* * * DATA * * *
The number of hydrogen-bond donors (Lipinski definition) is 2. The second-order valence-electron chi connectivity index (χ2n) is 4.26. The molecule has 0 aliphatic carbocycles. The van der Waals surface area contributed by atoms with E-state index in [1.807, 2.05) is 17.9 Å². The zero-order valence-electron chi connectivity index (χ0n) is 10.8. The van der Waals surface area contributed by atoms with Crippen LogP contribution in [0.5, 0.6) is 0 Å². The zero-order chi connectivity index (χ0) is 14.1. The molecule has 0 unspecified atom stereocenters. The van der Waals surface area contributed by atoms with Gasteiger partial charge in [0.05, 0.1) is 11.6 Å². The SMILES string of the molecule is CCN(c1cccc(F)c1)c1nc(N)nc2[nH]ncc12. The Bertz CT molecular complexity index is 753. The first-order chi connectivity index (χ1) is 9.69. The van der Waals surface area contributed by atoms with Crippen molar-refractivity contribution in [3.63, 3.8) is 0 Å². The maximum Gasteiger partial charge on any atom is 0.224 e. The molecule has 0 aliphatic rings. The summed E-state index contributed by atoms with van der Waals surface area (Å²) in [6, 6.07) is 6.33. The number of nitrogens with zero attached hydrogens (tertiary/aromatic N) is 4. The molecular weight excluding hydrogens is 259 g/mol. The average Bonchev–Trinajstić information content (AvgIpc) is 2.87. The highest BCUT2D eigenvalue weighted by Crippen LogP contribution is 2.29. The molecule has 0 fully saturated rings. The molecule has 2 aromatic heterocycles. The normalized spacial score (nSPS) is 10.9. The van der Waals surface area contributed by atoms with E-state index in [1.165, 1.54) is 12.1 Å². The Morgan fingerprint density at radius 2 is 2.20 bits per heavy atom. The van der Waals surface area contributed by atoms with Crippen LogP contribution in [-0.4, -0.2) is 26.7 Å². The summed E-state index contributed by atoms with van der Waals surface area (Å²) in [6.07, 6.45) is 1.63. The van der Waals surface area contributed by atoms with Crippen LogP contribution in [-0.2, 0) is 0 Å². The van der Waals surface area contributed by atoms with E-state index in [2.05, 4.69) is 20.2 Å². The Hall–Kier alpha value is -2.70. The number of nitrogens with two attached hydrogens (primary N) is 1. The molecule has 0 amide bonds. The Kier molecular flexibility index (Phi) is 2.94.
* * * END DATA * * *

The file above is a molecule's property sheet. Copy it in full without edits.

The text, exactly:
The number of hydrogen-bond donors (Lipinski definition) is 2. The second-order valence-electron chi connectivity index (χ2n) is 4.26. The molecule has 0 aliphatic carbocycles. The van der Waals surface area contributed by atoms with E-state index in [1.807, 2.05) is 17.9 Å². The zero-order valence-electron chi connectivity index (χ0n) is 10.8. The van der Waals surface area contributed by atoms with Crippen LogP contribution in [0.5, 0.6) is 0 Å². The zero-order chi connectivity index (χ0) is 14.1. The molecule has 0 unspecified atom stereocenters. The van der Waals surface area contributed by atoms with Gasteiger partial charge in [0.05, 0.1) is 11.6 Å². The SMILES string of the molecule is CCN(c1cccc(F)c1)c1nc(N)nc2[nH]ncc12. The Bertz CT molecular complexity index is 753. The first-order chi connectivity index (χ1) is 9.69. The van der Waals surface area contributed by atoms with Crippen molar-refractivity contribution in [3.63, 3.8) is 0 Å². The maximum Gasteiger partial charge on any atom is 0.224 e. The molecule has 0 aliphatic rings. The summed E-state index contributed by atoms with van der Waals surface area (Å²) in [6, 6.07) is 6.33. The number of nitrogens with zero attached hydrogens (tertiary/aromatic N) is 4. The molecular weight excluding hydrogens is 259 g/mol. The average Bonchev–Trinajstić information content (AvgIpc) is 2.87. The highest BCUT2D eigenvalue weighted by Crippen LogP contribution is 2.29. The molecule has 0 fully saturated rings. The molecule has 2 aromatic heterocycles. The normalized spacial score (nSPS) is 10.9. The van der Waals surface area contributed by atoms with E-state index in [1.165, 1.54) is 12.1 Å². The Morgan fingerprint density at radius 2 is 2.20 bits per heavy atom. The van der Waals surface area contributed by atoms with Crippen LogP contribution in [-0.4, -0.2) is 26.7 Å². The summed E-state index contributed by atoms with van der Waals surface area (Å²) in [6.07, 6.45) is 1.63. The van der Waals surface area contributed by atoms with Crippen LogP contribution in [-0.2, 0) is 0 Å². The van der Waals surface area contributed by atoms with E-state index in [2.05, 4.69) is 20.2 Å². The Hall–Kier alpha value is -2.70. The number of nitrogens with two attached hydrogens (primary N) is 1. The molecule has 0 amide bonds. The Kier molecular flexibility index (Phi) is 2.94.